Opposition lawmaker wages war on fictitious imam

Published 05.11.2014 17:22
Updated 05.11.2014 17:27
Opposition lawmaker wages war on fictitious imam

A new TV series that debuted on ATV makes waves for all the wrong reasons. "Kertenkele" (Lizard), whose first episode was aired on Oct. 25, drew the ire of the opposition for what a lawmaker termed its depiction of an imam "hurting."

The show follows the adventures of a con artist, a master of disguise. Looking to escape from prison, the lead character slips into the garb of an elderly imam he meets in the hospital where he was transferred. To dodge authorities, he hides out in a small neighborhood under the guise of a newly arrived imam for the neighborhood's mosque.

It tells the story of how religion changes a criminal who accidentally stumbled into the life of a professional imam from whom he stole his new identity.

For İhsan Özkes, a former mufti who currently serves as a lawmaker from the secular Republican People's Party (CHP), "Kertenkele" is hurting those in the profession. "The imamate is a profession of our Prophet and is a sacred job. Giving a character the name reptile for an imam is wrong. It is unacceptable to portray an imam as someone who is corrupt and steals," Özkes said at a press conference yesterday. He said he watched one episode and found it "inappropriate." Özkes called upon the Radio and Television Supreme Council (RTÜK), a state-run body regulating TV programming, to take the show off the air, contradicting the CHP's overall policy advocating media freedoms. At the same press conference, Özkes adopted a more democratic approach for alleged plans to close down a fellow opposition party. He voiced his opposition to the alleged attempts to close down a party whose leaders' called for riots that ended up killing nearly 40 people.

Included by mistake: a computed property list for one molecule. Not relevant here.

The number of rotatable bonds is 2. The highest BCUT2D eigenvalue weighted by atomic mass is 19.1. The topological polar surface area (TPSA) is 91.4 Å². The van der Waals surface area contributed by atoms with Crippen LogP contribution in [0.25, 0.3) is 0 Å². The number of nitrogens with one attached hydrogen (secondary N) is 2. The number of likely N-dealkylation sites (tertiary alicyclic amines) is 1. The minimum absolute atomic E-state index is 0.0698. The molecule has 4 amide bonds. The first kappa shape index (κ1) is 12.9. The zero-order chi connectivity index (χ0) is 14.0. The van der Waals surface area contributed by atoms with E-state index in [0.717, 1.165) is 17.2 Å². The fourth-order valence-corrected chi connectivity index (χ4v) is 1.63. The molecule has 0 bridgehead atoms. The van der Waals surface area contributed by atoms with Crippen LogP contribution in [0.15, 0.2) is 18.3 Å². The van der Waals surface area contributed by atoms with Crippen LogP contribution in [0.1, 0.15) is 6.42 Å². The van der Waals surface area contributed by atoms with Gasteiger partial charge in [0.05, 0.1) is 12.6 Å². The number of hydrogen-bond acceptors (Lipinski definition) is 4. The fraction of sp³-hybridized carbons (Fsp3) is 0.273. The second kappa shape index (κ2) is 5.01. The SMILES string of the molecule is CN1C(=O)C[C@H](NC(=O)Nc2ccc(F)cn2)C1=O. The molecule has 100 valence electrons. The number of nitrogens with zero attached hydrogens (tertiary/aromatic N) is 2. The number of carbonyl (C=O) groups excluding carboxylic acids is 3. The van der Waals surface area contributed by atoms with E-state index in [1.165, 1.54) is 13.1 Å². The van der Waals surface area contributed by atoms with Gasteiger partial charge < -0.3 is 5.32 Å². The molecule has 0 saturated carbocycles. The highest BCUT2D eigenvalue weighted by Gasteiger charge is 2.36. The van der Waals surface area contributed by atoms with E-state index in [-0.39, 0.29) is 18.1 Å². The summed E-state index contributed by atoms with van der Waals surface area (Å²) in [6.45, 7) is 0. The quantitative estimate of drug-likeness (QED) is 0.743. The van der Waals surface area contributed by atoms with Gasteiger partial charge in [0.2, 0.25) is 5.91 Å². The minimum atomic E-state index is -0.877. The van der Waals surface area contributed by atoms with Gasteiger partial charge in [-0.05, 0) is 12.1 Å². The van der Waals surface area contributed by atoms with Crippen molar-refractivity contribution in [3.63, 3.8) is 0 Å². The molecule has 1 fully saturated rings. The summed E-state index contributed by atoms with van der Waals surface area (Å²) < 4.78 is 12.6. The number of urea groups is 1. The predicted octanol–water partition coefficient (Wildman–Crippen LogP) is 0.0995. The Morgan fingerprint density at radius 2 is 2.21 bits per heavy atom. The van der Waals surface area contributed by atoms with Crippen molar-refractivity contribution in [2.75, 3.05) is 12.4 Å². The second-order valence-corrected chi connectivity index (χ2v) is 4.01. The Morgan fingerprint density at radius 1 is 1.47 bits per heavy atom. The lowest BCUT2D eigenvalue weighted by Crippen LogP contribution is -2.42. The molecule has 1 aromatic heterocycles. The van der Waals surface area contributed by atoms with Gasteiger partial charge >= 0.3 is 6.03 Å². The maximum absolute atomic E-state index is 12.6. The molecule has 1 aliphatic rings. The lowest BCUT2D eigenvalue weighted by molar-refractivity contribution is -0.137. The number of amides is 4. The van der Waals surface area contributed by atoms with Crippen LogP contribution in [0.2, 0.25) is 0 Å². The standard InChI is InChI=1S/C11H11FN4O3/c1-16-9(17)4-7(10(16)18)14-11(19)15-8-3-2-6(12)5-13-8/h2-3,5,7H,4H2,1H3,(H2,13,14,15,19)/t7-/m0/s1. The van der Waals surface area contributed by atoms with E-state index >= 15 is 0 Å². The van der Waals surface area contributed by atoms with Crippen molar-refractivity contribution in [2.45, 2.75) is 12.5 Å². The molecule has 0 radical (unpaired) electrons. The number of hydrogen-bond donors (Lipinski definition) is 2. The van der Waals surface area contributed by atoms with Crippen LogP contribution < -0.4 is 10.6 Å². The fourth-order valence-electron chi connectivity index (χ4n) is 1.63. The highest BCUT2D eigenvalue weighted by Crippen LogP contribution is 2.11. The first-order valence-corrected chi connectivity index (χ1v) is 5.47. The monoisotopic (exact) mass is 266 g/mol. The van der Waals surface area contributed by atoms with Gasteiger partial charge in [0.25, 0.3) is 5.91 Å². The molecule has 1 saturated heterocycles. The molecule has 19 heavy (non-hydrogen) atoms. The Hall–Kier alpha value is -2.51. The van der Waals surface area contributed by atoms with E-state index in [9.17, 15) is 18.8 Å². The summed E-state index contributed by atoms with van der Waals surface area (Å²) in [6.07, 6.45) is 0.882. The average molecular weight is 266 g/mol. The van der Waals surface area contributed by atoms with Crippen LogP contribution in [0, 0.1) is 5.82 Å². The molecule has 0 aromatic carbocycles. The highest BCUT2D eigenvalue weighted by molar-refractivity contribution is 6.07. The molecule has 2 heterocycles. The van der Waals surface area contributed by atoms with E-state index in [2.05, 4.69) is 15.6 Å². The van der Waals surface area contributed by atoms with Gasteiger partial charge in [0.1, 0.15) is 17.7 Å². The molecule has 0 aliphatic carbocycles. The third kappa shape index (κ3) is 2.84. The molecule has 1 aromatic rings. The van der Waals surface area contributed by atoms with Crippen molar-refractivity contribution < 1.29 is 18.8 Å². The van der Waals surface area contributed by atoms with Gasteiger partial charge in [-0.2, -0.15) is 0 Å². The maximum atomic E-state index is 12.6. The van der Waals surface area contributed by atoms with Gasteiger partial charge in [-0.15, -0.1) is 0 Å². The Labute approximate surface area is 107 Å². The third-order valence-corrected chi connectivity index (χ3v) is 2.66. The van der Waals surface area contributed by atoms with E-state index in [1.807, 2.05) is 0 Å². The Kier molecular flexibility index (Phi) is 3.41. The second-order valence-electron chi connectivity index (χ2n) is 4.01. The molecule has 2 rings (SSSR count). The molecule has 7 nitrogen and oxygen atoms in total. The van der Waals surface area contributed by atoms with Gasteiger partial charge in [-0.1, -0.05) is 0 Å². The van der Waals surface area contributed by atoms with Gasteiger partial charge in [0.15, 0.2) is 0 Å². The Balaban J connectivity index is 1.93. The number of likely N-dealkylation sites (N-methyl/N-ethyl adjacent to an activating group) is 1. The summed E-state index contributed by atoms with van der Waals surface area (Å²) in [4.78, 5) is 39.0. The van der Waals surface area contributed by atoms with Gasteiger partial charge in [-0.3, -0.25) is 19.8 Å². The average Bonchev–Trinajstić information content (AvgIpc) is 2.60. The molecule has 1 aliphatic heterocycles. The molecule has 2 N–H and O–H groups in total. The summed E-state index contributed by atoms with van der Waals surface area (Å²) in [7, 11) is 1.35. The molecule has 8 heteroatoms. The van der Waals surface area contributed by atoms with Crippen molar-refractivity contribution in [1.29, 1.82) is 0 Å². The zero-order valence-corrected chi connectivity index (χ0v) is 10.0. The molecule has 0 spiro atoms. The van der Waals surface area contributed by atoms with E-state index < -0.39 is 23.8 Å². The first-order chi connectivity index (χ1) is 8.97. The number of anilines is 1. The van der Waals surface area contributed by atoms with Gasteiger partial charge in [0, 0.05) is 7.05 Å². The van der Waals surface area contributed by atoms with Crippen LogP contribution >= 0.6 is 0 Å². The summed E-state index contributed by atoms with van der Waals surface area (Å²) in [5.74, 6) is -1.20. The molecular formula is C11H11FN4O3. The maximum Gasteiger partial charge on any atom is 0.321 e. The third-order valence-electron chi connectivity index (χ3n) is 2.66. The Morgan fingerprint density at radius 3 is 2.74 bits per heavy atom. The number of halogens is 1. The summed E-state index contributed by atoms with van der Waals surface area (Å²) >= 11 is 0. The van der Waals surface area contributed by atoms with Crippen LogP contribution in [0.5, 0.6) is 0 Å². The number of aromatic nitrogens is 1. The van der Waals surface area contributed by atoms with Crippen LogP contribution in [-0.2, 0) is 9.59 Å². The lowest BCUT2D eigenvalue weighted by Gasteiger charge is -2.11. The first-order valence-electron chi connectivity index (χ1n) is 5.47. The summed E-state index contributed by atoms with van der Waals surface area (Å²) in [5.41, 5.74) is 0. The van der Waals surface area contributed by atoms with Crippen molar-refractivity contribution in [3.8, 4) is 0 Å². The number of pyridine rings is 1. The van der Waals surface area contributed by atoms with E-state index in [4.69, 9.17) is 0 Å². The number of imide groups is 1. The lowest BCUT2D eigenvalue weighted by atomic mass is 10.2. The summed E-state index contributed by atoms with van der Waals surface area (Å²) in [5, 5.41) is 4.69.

Imams used to be typecast as extremists opposing everything not conforming to their worldview in Turkish films and TV series of yesteryear or as con artists out to swindle people by promising "miracles." "Kertenkele" looks to turn this concept upside down by putting a genuine swindler in the shoes of an ordinary imam portrayed as a man churning out advice on moral values.

The TV show's producers say their story focuses on the transformation of a good-hearted character with the undertones of Robin Hood who took the criminal path in his childhood. They depict the character as a criminal personality and point out that it was clearly indicated from the first episode that he is not a religious type. The producers deny that the character is denigrating to imams, and he is a different type of character with his own journey from evil to good.

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